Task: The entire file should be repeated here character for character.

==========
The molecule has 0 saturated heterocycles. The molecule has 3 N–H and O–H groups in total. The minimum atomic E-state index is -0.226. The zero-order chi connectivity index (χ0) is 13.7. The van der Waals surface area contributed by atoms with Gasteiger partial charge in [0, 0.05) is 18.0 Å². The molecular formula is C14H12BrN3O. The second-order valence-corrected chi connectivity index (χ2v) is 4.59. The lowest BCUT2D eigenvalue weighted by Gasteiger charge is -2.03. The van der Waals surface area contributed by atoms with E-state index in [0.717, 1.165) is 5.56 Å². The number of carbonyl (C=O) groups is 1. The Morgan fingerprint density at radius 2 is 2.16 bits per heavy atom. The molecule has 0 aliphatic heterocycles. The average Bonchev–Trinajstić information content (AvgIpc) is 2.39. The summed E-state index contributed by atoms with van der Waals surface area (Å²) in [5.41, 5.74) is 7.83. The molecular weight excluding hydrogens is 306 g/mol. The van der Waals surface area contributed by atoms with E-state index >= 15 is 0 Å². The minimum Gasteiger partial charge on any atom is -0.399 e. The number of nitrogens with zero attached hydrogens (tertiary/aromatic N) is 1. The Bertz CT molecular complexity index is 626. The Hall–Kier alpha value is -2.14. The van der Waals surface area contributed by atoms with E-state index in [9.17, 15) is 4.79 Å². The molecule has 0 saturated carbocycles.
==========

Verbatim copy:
The molecule has 0 saturated heterocycles. The molecule has 3 N–H and O–H groups in total. The minimum atomic E-state index is -0.226. The zero-order chi connectivity index (χ0) is 13.7. The van der Waals surface area contributed by atoms with Gasteiger partial charge in [0, 0.05) is 18.0 Å². The molecular formula is C14H12BrN3O. The second-order valence-corrected chi connectivity index (χ2v) is 4.59. The lowest BCUT2D eigenvalue weighted by Gasteiger charge is -2.03. The van der Waals surface area contributed by atoms with E-state index in [0.717, 1.165) is 5.56 Å². The number of carbonyl (C=O) groups is 1. The Morgan fingerprint density at radius 2 is 2.16 bits per heavy atom. The molecule has 0 aliphatic heterocycles. The average Bonchev–Trinajstić information content (AvgIpc) is 2.39. The summed E-state index contributed by atoms with van der Waals surface area (Å²) in [5.41, 5.74) is 7.83. The molecular weight excluding hydrogens is 306 g/mol. The van der Waals surface area contributed by atoms with E-state index >= 15 is 0 Å². The minimum Gasteiger partial charge on any atom is -0.399 e. The number of nitrogens with zero attached hydrogens (tertiary/aromatic N) is 1. The Bertz CT molecular complexity index is 626. The Hall–Kier alpha value is -2.14. The van der Waals surface area contributed by atoms with E-state index in [9.17, 15) is 4.79 Å². The molecule has 0 saturated carbocycles.